Grumman F9F-2B Panther
An aircraft of “firsts,” the sleek Grumman F9F Panther was the first jet powered fighter to see widespread service with the U.S. Navy and Marine Corps. It was the first Navy jet to shoot down an enemy aircraft, the first Navy jet to shoot down an enemy jet-powered aircraft and the first jet aircraft used by the Blue Angels aerobatic team. The Panther was initially designed as a four engined night fighter. However, when the Pratt & Whitney J42 engine became available in 1946, Grumman redesigned the XF9F-1 into a single-engine day fighter, the XF9F-2. The first XF9F-2 flights took place in November 1947 and the Panther entered service in May 1949.
The remarkably strong and reliable F9F proved that jet powered aircraft could handle the rigors of carrier operations. During the Korean War, Panthers supported United Nations operations there and illustrated the type's flexibility and effectiveness. The F9F, although clearly outperformed by the Soviet MiG-15, brought down five of the swept-wing enemy fighters. Armed with bombs and High Velocity Aircraft Rockets (HVARs), F9Fs also conducted thousands of interdiction and close-air-support (CAS) missions.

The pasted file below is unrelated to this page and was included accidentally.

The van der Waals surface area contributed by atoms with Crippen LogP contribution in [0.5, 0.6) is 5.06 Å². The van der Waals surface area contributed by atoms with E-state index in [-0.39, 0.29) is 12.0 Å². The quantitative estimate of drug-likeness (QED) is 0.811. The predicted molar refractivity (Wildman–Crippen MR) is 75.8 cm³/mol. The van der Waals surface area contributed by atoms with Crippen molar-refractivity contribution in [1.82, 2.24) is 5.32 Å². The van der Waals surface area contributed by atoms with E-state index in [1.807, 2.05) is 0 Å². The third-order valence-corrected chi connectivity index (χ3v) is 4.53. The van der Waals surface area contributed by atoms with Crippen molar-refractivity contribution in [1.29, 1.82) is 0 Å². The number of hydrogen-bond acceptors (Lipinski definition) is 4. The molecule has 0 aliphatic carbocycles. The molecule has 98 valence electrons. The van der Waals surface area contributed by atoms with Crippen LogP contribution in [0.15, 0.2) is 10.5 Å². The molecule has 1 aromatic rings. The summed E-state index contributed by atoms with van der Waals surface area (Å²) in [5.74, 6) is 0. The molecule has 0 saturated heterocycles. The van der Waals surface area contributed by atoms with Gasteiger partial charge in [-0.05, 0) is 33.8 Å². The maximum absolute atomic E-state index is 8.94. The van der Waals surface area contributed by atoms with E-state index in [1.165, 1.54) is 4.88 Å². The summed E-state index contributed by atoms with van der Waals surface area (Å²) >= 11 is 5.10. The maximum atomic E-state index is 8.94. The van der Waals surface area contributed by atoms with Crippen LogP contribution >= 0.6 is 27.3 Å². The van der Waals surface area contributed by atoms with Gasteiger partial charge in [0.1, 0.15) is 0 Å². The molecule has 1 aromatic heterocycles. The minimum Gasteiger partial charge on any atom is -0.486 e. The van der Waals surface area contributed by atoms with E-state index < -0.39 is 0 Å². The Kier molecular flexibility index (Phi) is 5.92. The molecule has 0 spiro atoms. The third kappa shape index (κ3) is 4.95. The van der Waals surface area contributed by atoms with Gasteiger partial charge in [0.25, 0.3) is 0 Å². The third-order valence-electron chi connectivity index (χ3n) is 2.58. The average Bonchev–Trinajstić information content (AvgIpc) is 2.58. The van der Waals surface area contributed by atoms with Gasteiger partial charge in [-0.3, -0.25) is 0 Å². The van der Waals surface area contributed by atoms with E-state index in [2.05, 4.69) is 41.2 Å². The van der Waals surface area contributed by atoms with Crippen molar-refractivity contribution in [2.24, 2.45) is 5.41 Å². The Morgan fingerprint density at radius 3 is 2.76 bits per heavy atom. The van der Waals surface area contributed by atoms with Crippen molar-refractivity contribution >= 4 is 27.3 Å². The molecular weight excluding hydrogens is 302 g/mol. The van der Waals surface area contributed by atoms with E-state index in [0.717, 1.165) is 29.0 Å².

Grumman produced the Panther in a number of different variants. The F9F-5 had a longer fuselage and the more powerful Pratt & Whitney J48 engine. The F9F-2P unarmed photo-reconnaissance version conducted numerous dangerous missions over Korea. The F9F-6 Cougar utilized the F9F-5's fuselage, but had a swept wing that gave the Cougar a top speed of nearly Mach 1 and a climb rate of 5,600 feet per minute. Some Cougars remained in service until the 1970s.
The Cavanaugh Flight Museum's Panther, Bureau No. 123078 was accepted by the United States Navy on October 21, 1949 and initially assigned to Fighter Squadron VF-31 at Naval Air Station (NAS) Quonset Pt. RI until 05/01/50. The next assignment was to Fleet Aircraft Service Squadron (FASRON) 2 also at NAS Quonset Point, until 05/12/50. The remainder of its assignments are a